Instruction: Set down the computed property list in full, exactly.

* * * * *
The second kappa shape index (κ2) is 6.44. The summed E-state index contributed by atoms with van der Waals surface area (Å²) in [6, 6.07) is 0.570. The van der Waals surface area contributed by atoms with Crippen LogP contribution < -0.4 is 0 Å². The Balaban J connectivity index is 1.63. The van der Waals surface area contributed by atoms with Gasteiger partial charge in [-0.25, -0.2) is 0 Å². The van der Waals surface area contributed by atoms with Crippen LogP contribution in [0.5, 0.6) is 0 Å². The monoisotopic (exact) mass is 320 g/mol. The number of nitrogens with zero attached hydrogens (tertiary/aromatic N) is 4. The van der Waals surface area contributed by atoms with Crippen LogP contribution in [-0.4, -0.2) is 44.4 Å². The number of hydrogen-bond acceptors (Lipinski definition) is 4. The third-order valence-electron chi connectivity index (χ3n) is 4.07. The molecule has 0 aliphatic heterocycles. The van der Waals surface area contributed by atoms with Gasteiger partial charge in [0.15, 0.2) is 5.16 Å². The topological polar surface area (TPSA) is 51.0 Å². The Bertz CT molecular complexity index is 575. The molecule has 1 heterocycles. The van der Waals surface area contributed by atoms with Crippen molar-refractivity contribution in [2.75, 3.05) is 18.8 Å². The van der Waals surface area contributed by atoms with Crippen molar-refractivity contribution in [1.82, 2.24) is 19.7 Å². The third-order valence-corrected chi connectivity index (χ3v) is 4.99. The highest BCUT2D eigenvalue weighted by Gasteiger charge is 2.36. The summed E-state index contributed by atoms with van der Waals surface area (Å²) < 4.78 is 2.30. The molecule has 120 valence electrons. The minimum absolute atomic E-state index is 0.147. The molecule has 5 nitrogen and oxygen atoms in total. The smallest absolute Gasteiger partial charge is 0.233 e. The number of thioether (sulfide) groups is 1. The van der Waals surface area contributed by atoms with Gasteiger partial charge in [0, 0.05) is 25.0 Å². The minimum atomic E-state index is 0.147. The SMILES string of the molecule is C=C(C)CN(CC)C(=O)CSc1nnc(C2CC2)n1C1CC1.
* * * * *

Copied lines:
The second kappa shape index (κ2) is 6.44. The summed E-state index contributed by atoms with van der Waals surface area (Å²) in [6, 6.07) is 0.570. The van der Waals surface area contributed by atoms with Crippen LogP contribution < -0.4 is 0 Å². The Balaban J connectivity index is 1.63. The van der Waals surface area contributed by atoms with Gasteiger partial charge in [-0.25, -0.2) is 0 Å². The van der Waals surface area contributed by atoms with Crippen LogP contribution in [0.5, 0.6) is 0 Å². The monoisotopic (exact) mass is 320 g/mol. The number of nitrogens with zero attached hydrogens (tertiary/aromatic N) is 4. The van der Waals surface area contributed by atoms with Crippen LogP contribution in [-0.4, -0.2) is 44.4 Å². The number of hydrogen-bond acceptors (Lipinski definition) is 4. The third-order valence-electron chi connectivity index (χ3n) is 4.07. The molecule has 0 aliphatic heterocycles. The van der Waals surface area contributed by atoms with Gasteiger partial charge in [0.15, 0.2) is 5.16 Å². The topological polar surface area (TPSA) is 51.0 Å². The Bertz CT molecular complexity index is 575. The molecule has 1 heterocycles. The van der Waals surface area contributed by atoms with Crippen molar-refractivity contribution in [2.75, 3.05) is 18.8 Å². The van der Waals surface area contributed by atoms with Crippen molar-refractivity contribution in [1.82, 2.24) is 19.7 Å². The third-order valence-corrected chi connectivity index (χ3v) is 4.99. The highest BCUT2D eigenvalue weighted by Gasteiger charge is 2.36. The summed E-state index contributed by atoms with van der Waals surface area (Å²) < 4.78 is 2.30. The molecule has 120 valence electrons. The minimum absolute atomic E-state index is 0.147. The molecule has 5 nitrogen and oxygen atoms in total. The smallest absolute Gasteiger partial charge is 0.233 e. The number of thioether (sulfide) groups is 1. The van der Waals surface area contributed by atoms with Gasteiger partial charge in [0, 0.05) is 25.0 Å². The minimum atomic E-state index is 0.147. The SMILES string of the molecule is C=C(C)CN(CC)C(=O)CSc1nnc(C2CC2)n1C1CC1.